The University of Notre Dame received a B on this year’s College Sustainability Report Card, improving over last year’s B-. The higher grade came in response to a reduction in the University’s carbon emissions and a number of resource-saving policies promoted by the Office of Sustainability and the Energy and Environmental Issues Committee.
Notre Dame’s carbon emissions declined by 7.5 percent from 2008 to 2009, even as new construction added 70,000 square feet to the built campus. This improvement was largely due to the $4 million Energy Conservation Measures program, which is increasing lighting, heating and cooling efficiency in 24 buildings. The Temperature Set Point Policy, implemented this spring, also has begun to yield energy savings by standardizing thermostat settings in buildings with digitally controlled heating and cooling.
The University’s Green Loan Fund has begun to contribute to energy conservation by funding compact fluorescent light bulb exchanges in the residence halls and retrofitting lamp posts with ultra-efficient LED lighting. Energy conservation also has resulted from increased awareness on campus through programs such as the Dorm Energy Competition and the Main Building-College of Science Energy Challenge.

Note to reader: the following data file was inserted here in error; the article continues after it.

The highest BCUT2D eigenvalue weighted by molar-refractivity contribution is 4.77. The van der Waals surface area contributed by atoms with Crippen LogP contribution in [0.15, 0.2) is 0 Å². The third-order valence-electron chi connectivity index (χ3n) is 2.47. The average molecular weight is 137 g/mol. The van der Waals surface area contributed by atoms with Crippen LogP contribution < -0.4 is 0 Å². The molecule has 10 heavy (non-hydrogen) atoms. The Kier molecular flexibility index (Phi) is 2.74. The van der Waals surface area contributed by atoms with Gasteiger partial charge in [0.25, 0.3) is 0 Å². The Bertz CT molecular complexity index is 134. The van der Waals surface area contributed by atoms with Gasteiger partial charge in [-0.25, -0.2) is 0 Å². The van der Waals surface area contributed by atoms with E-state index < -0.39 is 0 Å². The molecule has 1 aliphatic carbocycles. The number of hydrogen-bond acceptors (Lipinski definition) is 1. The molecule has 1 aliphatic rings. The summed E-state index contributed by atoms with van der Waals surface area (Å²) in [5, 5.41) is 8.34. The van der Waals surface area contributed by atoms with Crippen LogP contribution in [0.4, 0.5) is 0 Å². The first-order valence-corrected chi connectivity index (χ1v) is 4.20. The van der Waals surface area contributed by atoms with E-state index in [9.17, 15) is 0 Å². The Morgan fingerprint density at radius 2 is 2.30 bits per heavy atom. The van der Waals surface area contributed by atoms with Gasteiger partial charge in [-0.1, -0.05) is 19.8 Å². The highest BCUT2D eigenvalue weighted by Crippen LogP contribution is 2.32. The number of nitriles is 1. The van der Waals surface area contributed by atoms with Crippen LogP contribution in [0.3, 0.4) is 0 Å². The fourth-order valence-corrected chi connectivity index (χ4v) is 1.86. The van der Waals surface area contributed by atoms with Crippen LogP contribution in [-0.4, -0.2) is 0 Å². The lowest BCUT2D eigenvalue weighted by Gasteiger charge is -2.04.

“This is the first year that campus electricity demand has actually declined since the late 1970s,” said Paul Kempf, Notre Dame’s director of utilities. “That’s a major milestone.”
The Report Card made special note of Notre Dame’s increased use of recycled paper. Through a collaboration with Office Depot’s corporate sustainability program this spring, Notre Dame’s Procurement Services was able to negotiate a lower price for recycled paper than for virgin paper. The result: recycled-content paper has skyrocketed from 10 percent to more than 80 percent of total paper purchases across the campus.
The Report Card is the only independent sustainability evaluation of campus operations and endowment investments. Published by the Sustainable Endowments Institute, a special project of Rockefeller Philanthropy Advisors, it assesses 300 public and private colleges and universities with the largest endowments each year.
Contact: Rachel Novick, Office of Sustainability, firstname.lastname@example.org